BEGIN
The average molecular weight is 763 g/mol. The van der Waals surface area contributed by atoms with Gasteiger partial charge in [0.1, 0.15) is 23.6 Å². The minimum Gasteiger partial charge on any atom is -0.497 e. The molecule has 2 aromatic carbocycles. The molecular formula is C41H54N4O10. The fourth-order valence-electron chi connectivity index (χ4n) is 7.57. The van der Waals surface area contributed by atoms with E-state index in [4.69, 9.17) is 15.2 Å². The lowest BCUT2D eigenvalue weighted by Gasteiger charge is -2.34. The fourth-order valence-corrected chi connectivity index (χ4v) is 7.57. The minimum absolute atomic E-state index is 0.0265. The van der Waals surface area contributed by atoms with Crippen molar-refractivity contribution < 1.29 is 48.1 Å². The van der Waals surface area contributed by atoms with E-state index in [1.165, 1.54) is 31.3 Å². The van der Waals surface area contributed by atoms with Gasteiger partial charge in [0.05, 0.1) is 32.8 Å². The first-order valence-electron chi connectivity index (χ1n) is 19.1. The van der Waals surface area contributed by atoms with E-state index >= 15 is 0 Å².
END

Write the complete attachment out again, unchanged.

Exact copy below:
The average molecular weight is 763 g/mol. The van der Waals surface area contributed by atoms with Gasteiger partial charge in [0.1, 0.15) is 23.6 Å². The minimum Gasteiger partial charge on any atom is -0.497 e. The molecule has 2 aromatic carbocycles. The molecular formula is C41H54N4O10. The fourth-order valence-electron chi connectivity index (χ4n) is 7.57. The van der Waals surface area contributed by atoms with E-state index in [4.69, 9.17) is 15.2 Å². The lowest BCUT2D eigenvalue weighted by Gasteiger charge is -2.34. The fourth-order valence-corrected chi connectivity index (χ4v) is 7.57. The minimum absolute atomic E-state index is 0.0265. The van der Waals surface area contributed by atoms with Crippen molar-refractivity contribution < 1.29 is 48.1 Å². The van der Waals surface area contributed by atoms with E-state index in [1.165, 1.54) is 31.3 Å². The van der Waals surface area contributed by atoms with Gasteiger partial charge in [0.05, 0.1) is 32.8 Å². The first-order valence-electron chi connectivity index (χ1n) is 19.1. The van der Waals surface area contributed by atoms with E-state index >= 15 is 0 Å².